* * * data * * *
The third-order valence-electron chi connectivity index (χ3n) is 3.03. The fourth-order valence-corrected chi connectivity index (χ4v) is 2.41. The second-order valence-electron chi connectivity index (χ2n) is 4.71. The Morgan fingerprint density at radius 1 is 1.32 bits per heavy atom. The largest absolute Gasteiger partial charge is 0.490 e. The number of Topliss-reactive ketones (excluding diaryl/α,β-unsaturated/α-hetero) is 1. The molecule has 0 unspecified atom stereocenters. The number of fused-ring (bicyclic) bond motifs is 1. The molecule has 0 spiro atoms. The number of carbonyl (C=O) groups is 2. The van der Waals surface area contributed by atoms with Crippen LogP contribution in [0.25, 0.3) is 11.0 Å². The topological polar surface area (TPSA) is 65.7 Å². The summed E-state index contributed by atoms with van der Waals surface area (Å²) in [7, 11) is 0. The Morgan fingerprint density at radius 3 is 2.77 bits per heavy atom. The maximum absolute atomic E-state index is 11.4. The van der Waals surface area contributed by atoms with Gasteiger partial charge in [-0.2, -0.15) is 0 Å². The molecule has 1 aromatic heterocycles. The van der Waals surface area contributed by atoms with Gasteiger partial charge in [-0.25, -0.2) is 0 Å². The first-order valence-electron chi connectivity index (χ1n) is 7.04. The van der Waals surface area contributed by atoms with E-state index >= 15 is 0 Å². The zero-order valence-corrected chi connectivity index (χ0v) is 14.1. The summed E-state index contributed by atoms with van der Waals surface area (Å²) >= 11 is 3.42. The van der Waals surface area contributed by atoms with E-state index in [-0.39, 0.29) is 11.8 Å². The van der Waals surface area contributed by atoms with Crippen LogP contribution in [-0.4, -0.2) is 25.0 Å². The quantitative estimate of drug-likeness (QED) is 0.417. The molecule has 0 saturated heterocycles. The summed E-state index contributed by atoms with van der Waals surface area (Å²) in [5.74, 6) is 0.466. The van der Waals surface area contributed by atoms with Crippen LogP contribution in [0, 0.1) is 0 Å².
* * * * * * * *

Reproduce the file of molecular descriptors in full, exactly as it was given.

The third-order valence-electron chi connectivity index (χ3n) is 3.03. The fourth-order valence-corrected chi connectivity index (χ4v) is 2.41. The second-order valence-electron chi connectivity index (χ2n) is 4.71. The Morgan fingerprint density at radius 1 is 1.32 bits per heavy atom. The largest absolute Gasteiger partial charge is 0.490 e. The number of Topliss-reactive ketones (excluding diaryl/α,β-unsaturated/α-hetero) is 1. The molecule has 0 unspecified atom stereocenters. The number of fused-ring (bicyclic) bond motifs is 1. The molecule has 0 spiro atoms. The number of carbonyl (C=O) groups is 2. The van der Waals surface area contributed by atoms with Crippen LogP contribution in [0.25, 0.3) is 11.0 Å². The topological polar surface area (TPSA) is 65.7 Å². The summed E-state index contributed by atoms with van der Waals surface area (Å²) in [7, 11) is 0. The Morgan fingerprint density at radius 3 is 2.77 bits per heavy atom. The maximum absolute atomic E-state index is 11.4. The van der Waals surface area contributed by atoms with Gasteiger partial charge in [-0.2, -0.15) is 0 Å². The molecule has 1 aromatic heterocycles. The van der Waals surface area contributed by atoms with Gasteiger partial charge in [-0.25, -0.2) is 0 Å². The first-order valence-electron chi connectivity index (χ1n) is 7.04. The van der Waals surface area contributed by atoms with E-state index >= 15 is 0 Å². The zero-order valence-corrected chi connectivity index (χ0v) is 14.1. The summed E-state index contributed by atoms with van der Waals surface area (Å²) >= 11 is 3.42. The van der Waals surface area contributed by atoms with E-state index in [-0.39, 0.29) is 11.8 Å². The van der Waals surface area contributed by atoms with Crippen LogP contribution in [-0.4, -0.2) is 25.0 Å². The quantitative estimate of drug-likeness (QED) is 0.417. The molecule has 0 saturated heterocycles. The summed E-state index contributed by atoms with van der Waals surface area (Å²) in [5.74, 6) is 0.466. The van der Waals surface area contributed by atoms with Crippen LogP contribution in [0, 0.1) is 0 Å².